Well if the answer is YES to the above questions then keep reading...

    The code in this article has been tested with JBoss 5.1.0 but it should (!?) work on other EJB containers as well
    1. Create a base application exception that will be extended by all the other exception, I will refer to it as MyApplicationBaseException .
      This exception contains a list of UserMessage, again a class I created with some messages and locale information
    2. You need to create a < SOAPMessageContext > implementation. Mine looks like this
      import java.util.Set;
      import javax.xml.bind.JAXBContext;
      import javax.xml.bind.JAXBException;
      import javax.xml.bind.Marshaller;
      import javax.xml.namespace.QName;
      import javax.xml.soap.SOAPException;
      import javax.xml.soap.SOAPFault;
      import javax.xml.soap.SOAPMessage;
      import org.apache.commons.lang.exception.ExceptionUtils;
      public class SoapExceptionHandler implements SOAPHandler<SOAPMessageContext> {
       private transient Logger logger = ServiceLogFactory.getLogger(SoapExceptionHandler.class);
       public void close(MessageContext context) { }
       public boolean handleFault(SOAPMessageContext context) {
        try {
         boolean outbound = (Boolean) context.get(MessageContext.MESSAGE_OUTBOUND_PROPERTY);
         if (outbound) {
"Processing " + context + " for exceptions");
          SOAPMessage msg = ((SOAPMessageContext) context).getMessage();
          SOAPFault fault = msg.getSOAPBody().getFault();
          // Retrives the exception from the context
          Exception ex = (Exception) context.get("exception");
          if (ex != null) {
           // Add a fault to the body if not there already
           if (fault == null) {
            fault = msg.getSOAPBody().addFault();
           // Get my exception
           int indexOfType = ExceptionUtils.indexOfType(ex, MyApplicationBaseException.class);
           if (indexOfType != -1) {
            ex = (MyApplicationBaseException)ExceptionUtils.getThrowableList(ex).get(indexOfType);
            MyApplicationBaseException myEx = (AmsException) ex;
            try {
             JAXBContext jaxContext = JAXBContext.newInstance(UserMessages.class);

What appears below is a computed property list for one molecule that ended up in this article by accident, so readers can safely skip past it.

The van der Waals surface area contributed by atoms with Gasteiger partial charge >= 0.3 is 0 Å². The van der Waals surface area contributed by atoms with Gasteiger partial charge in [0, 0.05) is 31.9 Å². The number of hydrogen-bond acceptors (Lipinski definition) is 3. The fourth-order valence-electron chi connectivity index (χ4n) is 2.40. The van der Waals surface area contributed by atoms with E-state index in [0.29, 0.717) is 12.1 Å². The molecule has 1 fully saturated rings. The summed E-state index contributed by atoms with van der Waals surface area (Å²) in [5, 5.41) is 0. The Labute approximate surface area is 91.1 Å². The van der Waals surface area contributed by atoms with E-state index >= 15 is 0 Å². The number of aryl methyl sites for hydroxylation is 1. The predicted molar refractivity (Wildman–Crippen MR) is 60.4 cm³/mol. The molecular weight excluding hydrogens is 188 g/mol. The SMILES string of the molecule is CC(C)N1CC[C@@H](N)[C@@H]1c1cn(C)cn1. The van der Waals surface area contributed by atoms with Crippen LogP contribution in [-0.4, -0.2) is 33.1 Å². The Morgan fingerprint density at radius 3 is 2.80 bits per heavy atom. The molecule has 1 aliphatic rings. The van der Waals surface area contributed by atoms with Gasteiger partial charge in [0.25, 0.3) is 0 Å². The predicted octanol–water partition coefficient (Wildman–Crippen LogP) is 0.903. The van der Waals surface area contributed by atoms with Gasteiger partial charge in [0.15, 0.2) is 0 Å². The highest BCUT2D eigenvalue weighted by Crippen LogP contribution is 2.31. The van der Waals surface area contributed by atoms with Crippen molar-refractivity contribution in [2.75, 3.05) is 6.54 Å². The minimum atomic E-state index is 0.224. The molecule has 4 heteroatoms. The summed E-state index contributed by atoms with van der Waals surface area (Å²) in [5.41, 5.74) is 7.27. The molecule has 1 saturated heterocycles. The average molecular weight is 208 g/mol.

Marshaller marshaller = jaxContext.createMarshaller();
             //Add the UserMessage xml as a fault detail. Detail interface extends Node
             marshaller.marshal(amsEx.getUserMessages(), fault.addDetail());
            } catch (JAXBException e) {
             throw new RuntimeException("Can't marshall the user message ", e);
           }else {
  "This is not an AmsException");
          }else {
           logger.warn("No exception found in the webServiceContext");
        } catch (SOAPException e) {
         logger.warn("Error when trying to access the soap message", e);
        return true;
       public boolean handleMessage(SOAPMessageContext context) {
        return true;
       public Set<QName> getHeaders() {
        return null;

    3. Now that you have the exception handler you need to register this SoapHandler with the EJB. To do that you'll need to create an Xml file in your class path and add an annotation to the EJB implementation class.
      The xml file :
      <?xml version="1.0" encoding="UTF-8"?>
         <jws:handler-chains xmlns:jws="">

      and the EJB with annotation will be

      import javax.jws.HandlerChain;
        @HandlerChain(file = "soapHandler.xml")
        @Interceptors( { MyApplicationInterceptor.class })
        @SOAPBinding(style = SOAPBinding.Style.RPC)
        @WebService(endpointInterface = "", targetNamespace = "")
        public final class MyServiceImpl implements MyService {
        // service implementation

    4. To make sure all my exceptions have proper messages and that the exception is set in the SOAPMessageContext I use an Interceptor to wrap all the service methods and transform any exception to an instance of MyApplicationException
      The interceptor has a single method
        private Object setException(InvocationContext ic) throws Exception {
         Object toReturn = null;
         try {
          toReturn = ic.proceed();
         } catch (Exception e) {
          logger.error("Exception during the request processing.", e);
          //converts any exception to MyApplicationException
          e = MyApplicationExceptionHandler.getMyApplicationException(e);
          if (context != null && context.getMessageContext() != null) {
           context.getMessageContext().put("exception", e);
          throw e;
         return toReturn;
    5. That's it! You're done.

    Thursday, 24 February 2011

    My first blog

    I've been asked a million times the question "do you have a blog" and I've always thought, yeah I should get one and post some of the geeky stuff I go thru every day at work..but I never got around to actually do it! 
    Here I go my first blog...
    My non techy girl friend thought that dev in the blog name dev-in-progress stands for devil :)
    I thought it was a good name, is it not?